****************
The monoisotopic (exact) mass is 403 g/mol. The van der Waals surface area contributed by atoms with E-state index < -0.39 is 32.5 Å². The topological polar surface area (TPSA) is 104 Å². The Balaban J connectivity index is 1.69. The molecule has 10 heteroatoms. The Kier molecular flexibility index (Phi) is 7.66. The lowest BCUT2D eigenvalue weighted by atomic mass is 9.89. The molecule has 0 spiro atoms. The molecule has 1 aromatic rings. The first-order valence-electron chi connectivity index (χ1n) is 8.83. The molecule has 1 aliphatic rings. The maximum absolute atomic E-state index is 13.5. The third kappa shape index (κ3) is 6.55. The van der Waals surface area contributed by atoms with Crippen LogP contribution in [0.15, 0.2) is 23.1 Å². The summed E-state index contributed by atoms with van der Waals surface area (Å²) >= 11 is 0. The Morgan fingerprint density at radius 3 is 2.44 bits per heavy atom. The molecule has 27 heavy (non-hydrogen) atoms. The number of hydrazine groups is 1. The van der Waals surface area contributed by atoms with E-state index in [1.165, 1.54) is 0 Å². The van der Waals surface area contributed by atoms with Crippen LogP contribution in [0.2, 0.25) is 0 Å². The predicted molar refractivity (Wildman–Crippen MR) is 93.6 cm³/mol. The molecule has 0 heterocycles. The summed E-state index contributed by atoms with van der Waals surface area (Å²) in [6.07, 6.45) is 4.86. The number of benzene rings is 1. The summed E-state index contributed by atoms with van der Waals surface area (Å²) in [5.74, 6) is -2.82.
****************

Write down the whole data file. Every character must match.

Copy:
The monoisotopic (exact) mass is 403 g/mol. The van der Waals surface area contributed by atoms with E-state index < -0.39 is 32.5 Å². The topological polar surface area (TPSA) is 104 Å². The Balaban J connectivity index is 1.69. The molecule has 10 heteroatoms. The Kier molecular flexibility index (Phi) is 7.66. The lowest BCUT2D eigenvalue weighted by atomic mass is 9.89. The molecule has 0 spiro atoms. The molecule has 1 aromatic rings. The first-order valence-electron chi connectivity index (χ1n) is 8.83. The molecule has 1 aliphatic rings. The maximum absolute atomic E-state index is 13.5. The third kappa shape index (κ3) is 6.55. The van der Waals surface area contributed by atoms with Crippen LogP contribution in [0.15, 0.2) is 23.1 Å². The summed E-state index contributed by atoms with van der Waals surface area (Å²) >= 11 is 0. The Morgan fingerprint density at radius 3 is 2.44 bits per heavy atom. The molecule has 27 heavy (non-hydrogen) atoms. The number of hydrazine groups is 1. The van der Waals surface area contributed by atoms with E-state index in [1.165, 1.54) is 0 Å². The van der Waals surface area contributed by atoms with Crippen LogP contribution in [0.2, 0.25) is 0 Å². The predicted molar refractivity (Wildman–Crippen MR) is 93.6 cm³/mol. The molecule has 0 heterocycles. The summed E-state index contributed by atoms with van der Waals surface area (Å²) in [6.07, 6.45) is 4.86. The number of benzene rings is 1. The summed E-state index contributed by atoms with van der Waals surface area (Å²) in [5.74, 6) is -2.82.